Friday, 29 November 2013

Lights, camera, action

Just finished filming for a BBC 3 documentary on soils. I was there as an "earthworm expert" and talked about the relationship between earthworms and soil bacteria as well as the useful things that earthworms do in the soil.

One fun thing we had was some bacteria culture plates from "normal" soil and earthworm casts. This shows that you get more culturable bacteria in the earthworm casts. It is an interesting question as to whether the numbers of bacteria in soil are increased during passage of the soil through the earthworm intestines or if it is simply that the bacteria were dormant and become active, waking up as it were in the nice cosy environment of the earthworms guts. The plates were kindly prepared by Adrian Harrison in our Biology department.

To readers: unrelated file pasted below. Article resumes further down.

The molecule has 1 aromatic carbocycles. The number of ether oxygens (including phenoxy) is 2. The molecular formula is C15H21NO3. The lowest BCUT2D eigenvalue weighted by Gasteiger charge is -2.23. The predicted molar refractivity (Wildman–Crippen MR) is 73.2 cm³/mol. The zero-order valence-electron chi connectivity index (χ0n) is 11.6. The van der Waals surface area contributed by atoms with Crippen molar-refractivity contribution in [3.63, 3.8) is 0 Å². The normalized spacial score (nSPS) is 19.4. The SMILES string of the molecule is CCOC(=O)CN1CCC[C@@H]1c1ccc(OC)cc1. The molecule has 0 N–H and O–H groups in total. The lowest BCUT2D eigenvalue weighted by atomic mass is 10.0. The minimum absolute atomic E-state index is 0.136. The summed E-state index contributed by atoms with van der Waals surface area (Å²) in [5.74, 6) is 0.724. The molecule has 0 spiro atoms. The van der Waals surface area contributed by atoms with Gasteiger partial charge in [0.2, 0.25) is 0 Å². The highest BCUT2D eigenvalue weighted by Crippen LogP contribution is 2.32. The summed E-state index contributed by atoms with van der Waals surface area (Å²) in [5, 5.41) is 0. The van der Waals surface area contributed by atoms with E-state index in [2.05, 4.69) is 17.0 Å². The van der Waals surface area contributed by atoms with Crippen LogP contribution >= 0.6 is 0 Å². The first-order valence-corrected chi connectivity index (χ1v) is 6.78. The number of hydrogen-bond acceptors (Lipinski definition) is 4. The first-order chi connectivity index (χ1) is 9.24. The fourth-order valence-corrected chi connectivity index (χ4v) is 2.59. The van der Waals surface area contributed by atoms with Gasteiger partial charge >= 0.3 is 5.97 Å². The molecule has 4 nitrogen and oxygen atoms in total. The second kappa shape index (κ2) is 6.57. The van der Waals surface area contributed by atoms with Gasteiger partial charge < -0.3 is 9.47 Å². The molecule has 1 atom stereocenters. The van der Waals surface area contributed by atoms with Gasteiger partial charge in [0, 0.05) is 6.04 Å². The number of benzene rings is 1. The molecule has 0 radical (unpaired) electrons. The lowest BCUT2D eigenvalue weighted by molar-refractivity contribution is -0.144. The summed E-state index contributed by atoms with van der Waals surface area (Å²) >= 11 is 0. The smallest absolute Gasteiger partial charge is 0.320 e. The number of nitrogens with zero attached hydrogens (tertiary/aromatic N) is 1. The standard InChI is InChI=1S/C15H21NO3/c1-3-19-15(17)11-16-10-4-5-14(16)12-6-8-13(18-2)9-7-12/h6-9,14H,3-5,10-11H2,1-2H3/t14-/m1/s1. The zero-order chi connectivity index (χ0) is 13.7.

The white discs in the petri dish represent individual bacterial colonies. The petri dish on the left has colonies from earthworm poo, the one on the right from "normal" soil. You can see that there are more culturable bacteria in the earthworm poo.

Director and camera man with presenter Chris Beardshaw discussing a close up shot of some bacteria cultured from earthworm poo!
Although the plates went down well with the crew what they really appreciated were the bottles of bubbling green stuff. This is the classic telly shot of a lab. In this case we really did have some bubbling green stuff - algal cultures for feeding to Daphnia courtesy of PhD student Annika Agatz.

Green bubbling stuff in a bottle - the stuff of a camera mans dreams! In this case an algal culture for feeding water fleas (Daphnia).

I had a happy two half days filming with the crew which will probably be about 2 minutes in the actual documentary! The documentary will probably be broadcast sometime in the middle of next year - a real treat to look forward to!

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